Rising Light: Yael Pachino and the Art of Food Portraiture

22 juni, 2016

Av: Jens-Linus Lundgren-Widén

Rising Light is an article series highlighting promising photography students from all over the world. This month we introduce Yael Pachino, at Hallmark Institute of Photography, Massachusetts, and her mouth-watering photography.

Baltimore native Yael Pachino is big on food. Not eating food per se, though she does admit to it, but photographing food. And she’s good at it. Very good.

Yael is currently a student at the Hallmark Institute of Photography in Turners Falls, Massachusetts. She fell in love with Hallmark after spending a day touring the facilities. In particular she was impressed with the number of portrait and still-life studios the school maintained along with an incredibly well supplied set of cameras, lenses, and lighting that was hers to utilize. Add to that an amazing faculty to get encouraged from while learning how to capture pictures of food that make you want to eat the page.

 

For inspiration Yael refers to some of the well-known portrait photographers of our times. In addition to studying the work of prominent food photographers, it’s classic portrait photographers such as Irving Penn and Greg Heisler, with whom she recently spent 2-hours Skyping with, whose senses of style and compositions she instinctually resonates with. These are Yael Pachino’s heroes.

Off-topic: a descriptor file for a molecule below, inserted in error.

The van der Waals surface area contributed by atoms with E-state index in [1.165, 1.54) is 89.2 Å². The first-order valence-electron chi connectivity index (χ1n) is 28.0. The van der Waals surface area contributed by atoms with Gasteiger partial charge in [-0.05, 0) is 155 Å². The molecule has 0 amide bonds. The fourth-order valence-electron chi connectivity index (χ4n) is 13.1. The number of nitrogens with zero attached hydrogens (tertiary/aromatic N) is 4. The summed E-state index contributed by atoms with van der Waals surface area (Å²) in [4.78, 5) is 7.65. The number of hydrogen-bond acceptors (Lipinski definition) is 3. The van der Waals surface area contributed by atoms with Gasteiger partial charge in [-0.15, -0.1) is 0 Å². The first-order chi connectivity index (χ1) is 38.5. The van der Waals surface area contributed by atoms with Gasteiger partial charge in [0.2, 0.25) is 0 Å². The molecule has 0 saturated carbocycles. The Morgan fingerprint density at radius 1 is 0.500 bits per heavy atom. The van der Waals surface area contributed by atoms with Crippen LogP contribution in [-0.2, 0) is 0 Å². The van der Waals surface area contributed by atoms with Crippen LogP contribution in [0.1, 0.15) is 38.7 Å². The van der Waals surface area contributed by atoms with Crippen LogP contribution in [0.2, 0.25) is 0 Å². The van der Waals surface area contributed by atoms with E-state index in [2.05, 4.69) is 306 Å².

Yael Pachino is particularly fastidious when it comes to lighting. Her sense of composition is impeccable, but it’s her innate sense of lighting that catches your eye. Her selective lighting style can best be described as theatrical stage lighting on a small scale.

 

Rather than resorting to the soft, even walls of light you get from umbrellas or softboxes, Yael prefers to light her sets using one or more hard lights.

 

Her photograph of the rum glass, is a classic example of her lighting methodology. The the main subject is lit from behind using a Profoto Acute2 Generator and AcuteD4 Head with a Profoto Zoom Reflector and BarnDoors that contain the light field around the glass. The balance of the elements within the frame are lit separately and indirectly by bouncing the light through a maze of reflectors and baffles. It’s pure stage lighting.

 

The accompanying photographs were taken with a Canon EOS 5D MK III and Canon EF 24-70mm/f2.8L. Most of her images are composed at the longer end of the focal range and typically at wider apertures if not totally wide open.

 

As for future plans Ms. Pachino would like to see more of the world and learn about the foods people in different cultures.

“Food is a special part of life and I want to see where my love for food takes me.”

For starters she plans on spending time with family in Israel, learning more about middle-eastern foods, and taking mouth-watering pictures of whatever foods come her way.

 

Photographer: Yael Pachino
School: Hallmark Institute of Photography, , Massachusetts
Profoto gear of choice: Profoto Acute2 Generator
Visit her website: www.ypachinophotography.com

Av: Jens-Linus Lundgren-Widén